Last edited 09/30/2021
In Pacific Time
Each person and need is unique, but I value shorter-term treatment. I want to make the sessions impactful, useful, and help each person to start feeling better as quickly as possible. One main way I do this is by asking, what are your best hopes for treatment? I really like Solution Focused Brief Therapy because often the client is able to find the answer they need if they are asked the right question, and it also helps make sure the session stays focused on the client's goals. Using the Solution Focused approach, it’s all about just asking the next question. And if Solution Focused is not a good fit for the client, from here it's easy to switch to exploring negative thoughts and CBT interventions, developing coping skills, or whatever the client is needing to get to that outcome they hope for.
In my opinion, success is not needing the therapist anymore! We all need help sometimes; help with problem-solving, help building confidence, help to learn coping skills. We are not born innately knowing how to calm ourselves, how to care for ourselves, how to make good choices. But I hope to help my clients learn to think through their problems, learn to better understand their symptoms as well as the underlying need or cause, and in turn, learn to better problem-solve for sustained success moving forward. That said, these often aren't "one and done" situations. Often people need to come back to therapy, and that's okay. It's easy to get stuck, it's easy to get out of the practice of using those coping skills, and there are always new challenges that occur.
My background in trauma has been very relevant to the recent pandemic. The pandemic has created all the things that set us up for a traumatic response, from isolation to the fear for safety (and there are a variety of safety concerns for people currently), and this has brought up a lot for people. The pandemic has also, understandably, increased anxiety symptoms for many people. As I learn more about applied neuroscience for treating anxiety it has become clear there is an overlap between anxiety and trauma response. Anxiety and worry come from the need to survive, and the need to identify possible problems and risks. When we have a panic attack, it's an activation of flight/fight/freeze, which is of course survival response. Naturally, a big piece of a trauma response (such as PTSD) is the brain and body staying in "red alert"; looking for possible danger. I really enjoy helping clients who have both better understand how these things play together, and this has been very useful given current circumstances.
Abuse/Survivors of abuse
Drug addiction & abuse
Young Adults (18-24)
Cognitive Behavioral Therapy (CBT)
Dialectical Behavior Therapy (DBT)
Solution-Focused Brief Therapy
Cognitive Behavioral Therapy
Solution Focused Therapy
- California, Licensed Marriage and Family Therapist, 86950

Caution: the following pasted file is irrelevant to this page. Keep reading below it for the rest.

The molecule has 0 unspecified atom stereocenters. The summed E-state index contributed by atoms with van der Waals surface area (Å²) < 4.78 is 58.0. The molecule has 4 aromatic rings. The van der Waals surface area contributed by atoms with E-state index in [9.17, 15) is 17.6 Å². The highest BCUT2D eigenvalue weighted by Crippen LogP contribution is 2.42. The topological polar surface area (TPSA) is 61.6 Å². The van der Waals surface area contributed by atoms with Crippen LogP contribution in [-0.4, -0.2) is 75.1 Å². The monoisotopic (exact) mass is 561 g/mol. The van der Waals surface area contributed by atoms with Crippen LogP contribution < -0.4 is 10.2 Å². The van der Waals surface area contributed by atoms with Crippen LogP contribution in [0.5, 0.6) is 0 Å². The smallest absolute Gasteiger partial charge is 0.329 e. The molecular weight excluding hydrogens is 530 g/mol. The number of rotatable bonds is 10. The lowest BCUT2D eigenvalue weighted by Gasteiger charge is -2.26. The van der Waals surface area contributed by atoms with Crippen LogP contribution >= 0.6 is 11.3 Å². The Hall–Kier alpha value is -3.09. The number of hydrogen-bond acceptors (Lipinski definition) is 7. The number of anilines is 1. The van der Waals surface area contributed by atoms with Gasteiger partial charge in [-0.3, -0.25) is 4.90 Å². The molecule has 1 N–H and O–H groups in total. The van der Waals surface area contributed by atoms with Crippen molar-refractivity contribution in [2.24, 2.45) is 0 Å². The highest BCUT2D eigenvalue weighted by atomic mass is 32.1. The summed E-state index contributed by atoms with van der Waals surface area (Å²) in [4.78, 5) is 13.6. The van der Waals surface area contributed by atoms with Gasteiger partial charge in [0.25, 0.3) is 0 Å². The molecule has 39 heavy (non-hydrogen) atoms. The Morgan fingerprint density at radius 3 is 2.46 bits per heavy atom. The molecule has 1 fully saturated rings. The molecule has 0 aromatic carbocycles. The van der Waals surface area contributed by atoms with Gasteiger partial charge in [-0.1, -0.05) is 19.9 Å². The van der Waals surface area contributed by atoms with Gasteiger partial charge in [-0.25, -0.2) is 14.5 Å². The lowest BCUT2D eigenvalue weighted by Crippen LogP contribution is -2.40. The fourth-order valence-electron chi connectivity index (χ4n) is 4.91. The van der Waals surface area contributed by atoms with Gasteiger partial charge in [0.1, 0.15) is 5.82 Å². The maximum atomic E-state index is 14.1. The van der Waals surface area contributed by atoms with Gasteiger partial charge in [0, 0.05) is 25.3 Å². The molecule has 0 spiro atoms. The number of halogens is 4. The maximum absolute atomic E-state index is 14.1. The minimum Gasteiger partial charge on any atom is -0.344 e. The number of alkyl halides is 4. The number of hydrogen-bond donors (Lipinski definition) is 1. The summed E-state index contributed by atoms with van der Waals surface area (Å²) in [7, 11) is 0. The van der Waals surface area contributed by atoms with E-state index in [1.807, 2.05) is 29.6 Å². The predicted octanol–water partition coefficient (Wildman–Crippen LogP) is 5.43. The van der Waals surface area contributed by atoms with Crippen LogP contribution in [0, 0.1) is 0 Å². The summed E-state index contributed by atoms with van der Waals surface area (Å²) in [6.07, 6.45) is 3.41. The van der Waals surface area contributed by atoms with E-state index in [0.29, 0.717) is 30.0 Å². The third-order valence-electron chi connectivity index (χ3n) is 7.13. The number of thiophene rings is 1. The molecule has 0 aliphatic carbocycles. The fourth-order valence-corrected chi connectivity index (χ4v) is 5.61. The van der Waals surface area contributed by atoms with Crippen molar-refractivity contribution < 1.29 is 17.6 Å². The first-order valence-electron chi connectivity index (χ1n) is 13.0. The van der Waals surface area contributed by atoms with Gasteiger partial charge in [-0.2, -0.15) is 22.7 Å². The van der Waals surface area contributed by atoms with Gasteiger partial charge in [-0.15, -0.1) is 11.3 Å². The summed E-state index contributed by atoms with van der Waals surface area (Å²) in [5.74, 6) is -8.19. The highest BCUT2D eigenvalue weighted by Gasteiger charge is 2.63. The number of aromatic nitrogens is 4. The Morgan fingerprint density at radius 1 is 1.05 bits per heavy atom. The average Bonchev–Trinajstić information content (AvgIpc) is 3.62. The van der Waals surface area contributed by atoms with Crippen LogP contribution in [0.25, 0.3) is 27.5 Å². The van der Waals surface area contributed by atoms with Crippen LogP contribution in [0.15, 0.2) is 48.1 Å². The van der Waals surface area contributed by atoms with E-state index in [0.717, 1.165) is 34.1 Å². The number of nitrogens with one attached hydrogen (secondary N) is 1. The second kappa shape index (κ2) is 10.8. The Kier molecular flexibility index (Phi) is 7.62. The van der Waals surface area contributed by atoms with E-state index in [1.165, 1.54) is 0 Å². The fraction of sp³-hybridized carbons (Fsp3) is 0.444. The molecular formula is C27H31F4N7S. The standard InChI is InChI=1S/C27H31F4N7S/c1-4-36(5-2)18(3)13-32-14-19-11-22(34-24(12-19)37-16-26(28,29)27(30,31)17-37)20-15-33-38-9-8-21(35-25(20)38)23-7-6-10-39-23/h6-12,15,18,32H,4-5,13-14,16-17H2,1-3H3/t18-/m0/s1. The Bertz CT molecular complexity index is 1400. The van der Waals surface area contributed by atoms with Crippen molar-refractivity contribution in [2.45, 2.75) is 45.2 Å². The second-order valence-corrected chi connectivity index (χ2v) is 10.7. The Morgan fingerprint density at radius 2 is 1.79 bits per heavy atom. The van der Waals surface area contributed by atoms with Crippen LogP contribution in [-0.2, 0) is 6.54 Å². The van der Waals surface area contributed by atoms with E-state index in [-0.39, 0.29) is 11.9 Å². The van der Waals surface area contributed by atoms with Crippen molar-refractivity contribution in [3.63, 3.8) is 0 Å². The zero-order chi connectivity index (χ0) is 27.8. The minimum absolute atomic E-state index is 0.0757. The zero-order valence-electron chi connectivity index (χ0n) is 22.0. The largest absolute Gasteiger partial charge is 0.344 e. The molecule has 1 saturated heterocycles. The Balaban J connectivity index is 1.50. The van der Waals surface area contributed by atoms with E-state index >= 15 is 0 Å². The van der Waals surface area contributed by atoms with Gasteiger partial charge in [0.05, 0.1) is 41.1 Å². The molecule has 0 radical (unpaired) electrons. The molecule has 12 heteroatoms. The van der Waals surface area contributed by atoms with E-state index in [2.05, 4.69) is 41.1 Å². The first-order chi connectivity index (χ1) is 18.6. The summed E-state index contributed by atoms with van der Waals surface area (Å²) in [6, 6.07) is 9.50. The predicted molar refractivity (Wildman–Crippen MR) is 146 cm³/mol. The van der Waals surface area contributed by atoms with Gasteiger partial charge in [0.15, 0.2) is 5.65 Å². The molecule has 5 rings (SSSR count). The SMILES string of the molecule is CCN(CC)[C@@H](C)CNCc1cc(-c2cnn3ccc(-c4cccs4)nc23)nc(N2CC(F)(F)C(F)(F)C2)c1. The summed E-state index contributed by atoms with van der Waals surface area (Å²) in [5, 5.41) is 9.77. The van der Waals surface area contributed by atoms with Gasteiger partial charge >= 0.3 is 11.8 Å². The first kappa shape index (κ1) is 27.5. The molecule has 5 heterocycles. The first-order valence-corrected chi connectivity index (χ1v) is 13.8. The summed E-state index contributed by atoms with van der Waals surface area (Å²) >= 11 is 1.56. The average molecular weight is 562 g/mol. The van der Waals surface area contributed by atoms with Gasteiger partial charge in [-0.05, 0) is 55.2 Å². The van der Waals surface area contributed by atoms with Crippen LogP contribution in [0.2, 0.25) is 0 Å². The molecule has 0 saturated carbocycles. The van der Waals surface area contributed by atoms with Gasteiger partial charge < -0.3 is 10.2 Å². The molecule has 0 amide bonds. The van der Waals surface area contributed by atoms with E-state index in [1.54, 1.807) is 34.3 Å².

M.A., Marital and Family Therapy, Notre dame de Namur
B.A., Psychology, Sonoma State University
I am a trained art therapist and started my career working with trauma survivors and substance use. Given the age of telehealth, I’m not doing many art therapy interventions at this time, but this foundation in using creative approaches and valuing the brain/body connection has continued to be key in my practice. Working with substance use and addiction was really important to me because nearly everyone is touched in some way by this, either personally or knowing someone struggling with it. There has also been a natural progression in my work from going from treating trauma, to substance use, and now digging deeper into anxiety and how they all work together. There is so much overlap in all these issues, and often one will trigger the others. My main approaches include Cognitive Behavioral Therapy (CBT), Motivational Interviewing, Dialectical Behavioral Therapy (DBT), and Solution Focused Brief Therapy. Recently, I’ve been the first point of contact for people looking to get treatment. I've been doing short-term treatment and intakes with these people to help identify their goals and hopes for treatment, and then help put them on the path towards the outcome they are hoping for. In my current position, we help many people, but I also see there are many barriers to treatment and that the treatment provided by clinics is often structured in a way that doesn't work for every client. I'm excited to be moving into private practice where I can continue to provide these valuable services but have the freedom to focus on what really matters: the person.
It’s not uncommon to have questions before starting therapy. Cora Taylor, LMFT, has answered a few of the questions they receive most often from new clients.
Is Cora Taylor accepting new clients?
Yes, Cora Taylor is accepting new clients.
Does Cora Taylor accept insurance?
No, Cora Taylor does not accept insurance.
What types of therapy does Cora Taylor offer?
Cora Taylor offers therapy for individuals.
Does Cora Taylor offer in-person appointments?
No, but people in California can book Cora Taylor for virtual appointments (teletherapy).
Does Cora Taylor offer online therapy?
Yes, Cora Taylor offers online therapy to people in California.
How quickly can I see Cora Taylor?
Cora Taylor typically can speak with new clients within 48 hours. You can see their current availability and request an appointment on their profile page.
What languages does Cora Taylor speak?
Cora Taylor conducts therapy sessions in English.
Can I book an appointment with Cora Taylor online?
Yes, you can easily book an appointment with Cora Taylor online using Choosing Therapy’s directory.